DOL Finalizes New Overtime Rule: Here’s What To Make Of It


It’s time to sharpen your pencils (again)!

The Department of Labor (DOL) has finalized an increase to the salary threshold for overtime eligibility from $23,660 per year to $35,568.  This increase is slightly higher than the $35,308 threshold proposed in March. The new regulations will also allow employers to count non-discretionary bonuses/incentives/commissions for up to 10% of an employee’s salary level as well as increase the total annual compensation requirement for “highly compensated employees” from $100,000 to $107,432 per year.
Other key highlights of the new regulations include:

  • No automatic adjustments to the salary threshold (although the DOL does intend to propose updates periodically).
  • No differences based upon geographic region of the country. 
  • No changes to the duties test.

The change to the salary threshold will expand overtime eligibility to more than 1.3 million U.S. workers.  While this expansion is considered a win for employees, more than half of those individuals who would have been covered under the Obama proposed threshold in 2016 will not see the protection they would have been afforded by way of that proposition.  The proposed change was challenged in court and ultimately struck down over concerns the new threshold was too high.  Unfortunately, by the time the 2016 rule was overturned, many employers had already incurred significant time and expense to ensure compliance with it.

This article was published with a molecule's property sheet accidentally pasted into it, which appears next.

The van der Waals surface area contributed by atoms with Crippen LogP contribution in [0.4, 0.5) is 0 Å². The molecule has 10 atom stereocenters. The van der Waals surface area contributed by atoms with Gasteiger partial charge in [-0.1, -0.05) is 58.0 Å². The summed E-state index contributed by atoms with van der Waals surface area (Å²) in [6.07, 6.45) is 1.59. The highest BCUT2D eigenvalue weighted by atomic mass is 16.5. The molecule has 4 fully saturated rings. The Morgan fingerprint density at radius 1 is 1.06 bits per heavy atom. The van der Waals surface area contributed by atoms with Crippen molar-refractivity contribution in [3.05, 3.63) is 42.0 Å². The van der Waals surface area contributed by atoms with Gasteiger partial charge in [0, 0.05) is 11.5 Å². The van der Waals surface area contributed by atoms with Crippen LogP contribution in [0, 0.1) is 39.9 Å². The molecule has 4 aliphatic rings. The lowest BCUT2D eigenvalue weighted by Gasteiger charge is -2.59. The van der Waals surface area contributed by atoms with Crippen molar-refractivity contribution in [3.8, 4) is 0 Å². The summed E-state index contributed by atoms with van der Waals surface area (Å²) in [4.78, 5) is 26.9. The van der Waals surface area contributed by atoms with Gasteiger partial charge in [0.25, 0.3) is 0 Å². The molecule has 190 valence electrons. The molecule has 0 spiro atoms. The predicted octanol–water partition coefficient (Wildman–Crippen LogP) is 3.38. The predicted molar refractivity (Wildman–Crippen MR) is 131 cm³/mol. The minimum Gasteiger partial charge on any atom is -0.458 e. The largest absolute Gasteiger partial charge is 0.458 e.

What To Make of This Change

Baker Tilly Vantagen professionals can offer proactive guidance and recommendations on how to ensure compliance with this new overtime rule.  The DOL continues to focus on identifying wage and hour violations.  A major change like this provides a perfect reason to complete a full review of your workforce and mitigate any exposure to costly fines and penalties.

The information provided here is of a general nature and is not intended to address the specific circumstances of any individual or entity. In specific circumstances, the services of a professional should be sought. Tax information, if any, contained in this communication was not intended or written to be used by any person for the purpose of avoiding penalties, nor should such information be construed as an opinion upon which any person may rely. The intended recipients of this communication and any attachments are not subject to any limitation on the disclosure of the tax treatment or tax structure of any transaction or matter that is the subject of this communication and any attachments.